While it impossible to say who acquires the most from such experiences, Bill and I both acknowledge that the giving and the receiving across these generations has increased our awareness of the fullness of the cycle of life and of how each of us contribute on a daily basis to the turning of that wheel.

The Not-So-Happy Father’s Day

©Jane A. Simington, PhD.

man grieving cropped

On June 19,th many will extend a “Happy Fathers’ Day” greeting that is received with feelings of joy; yet the day and its associated traditions will be for others, a further reminder of what was once paramount and is now of little significance. This holiday, because it vibrates with expectations of personal and family happiness, and satisfaction with traditional roles and responsibilities, can conjure up feelings of deep grief over what once was, and is no longer. These same expectations can also trigger painful reminders of the disenfranchised grief resulting from goals and dreams that have never been and, because of circumstances, will never be achieved. For those Fathers whose life experiences do not match the social and traditional expectations, the Father’s Day holiday and all the expectations regarding what and how a Father should be, can be a source of increased emotional pain and mental anguish. It is my hope that the following suggestions will assist family members whose circumstances require them to find supportive ways to honor a Father who is mired in grief that can result from any one of the major types of losses.

The first major type of loss is a loss of meaningful personal relationships such as what happens following a death, relocation, retirement, or job loss. The second major type of loss is a loss of valued objects and includes the losses resulting from a theft or a house fire. The third major category is a loss of parts of the self. Such losses include the loss of a body part, a sensory loss, or the loss of mobility or strength. Also included in this categorization are psychological losses, such as the loss of identity, self-respect, and self-worth. Included also in this category can be a loss of Spirit resulting from soul brokenness. The fourth major category is a loss of context. Context describes one’s way of being and one’s set of circumstances. These losses can result from an inability to achieve aspirations or fulfill a role, and can include the loss of a sense of a bright and fruitful future. This categorization helps identify that, while losses result from many sources, each loss is grieved, even when the losses are disenfranchised. Disenfranchised losses are those that are not acknowledged for what they are; thus leaving the griever unsupported in the pain.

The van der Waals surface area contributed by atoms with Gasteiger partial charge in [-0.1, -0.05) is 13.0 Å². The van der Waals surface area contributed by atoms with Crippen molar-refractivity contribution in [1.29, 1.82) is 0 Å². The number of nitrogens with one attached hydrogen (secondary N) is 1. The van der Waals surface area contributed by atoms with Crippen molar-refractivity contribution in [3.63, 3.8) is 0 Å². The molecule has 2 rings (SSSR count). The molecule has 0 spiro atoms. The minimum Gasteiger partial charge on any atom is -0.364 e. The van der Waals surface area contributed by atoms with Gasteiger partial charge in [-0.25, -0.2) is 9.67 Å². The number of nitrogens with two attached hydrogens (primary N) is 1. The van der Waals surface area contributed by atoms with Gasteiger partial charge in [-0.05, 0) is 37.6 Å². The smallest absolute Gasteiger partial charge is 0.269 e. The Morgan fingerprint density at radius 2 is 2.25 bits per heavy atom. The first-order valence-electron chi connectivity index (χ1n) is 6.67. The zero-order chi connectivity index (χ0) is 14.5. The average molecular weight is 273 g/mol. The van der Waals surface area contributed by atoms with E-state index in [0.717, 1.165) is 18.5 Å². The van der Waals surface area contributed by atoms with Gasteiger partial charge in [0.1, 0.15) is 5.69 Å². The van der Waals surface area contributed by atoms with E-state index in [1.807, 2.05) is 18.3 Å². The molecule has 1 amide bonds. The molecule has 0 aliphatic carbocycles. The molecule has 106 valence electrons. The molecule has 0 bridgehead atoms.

While the categorization advances understanding of losses, it is important to recognize that a loss in one area tends to be accompanied by losses in one or more of the other categories. This overlapping of losses also tends to be disenfranchised and therefore unsupported. Following the death of our son, my husband had a subsequent need to leave his long-time and much-loved career; this second major loss then also overlapped with his loss of identity and self- worth.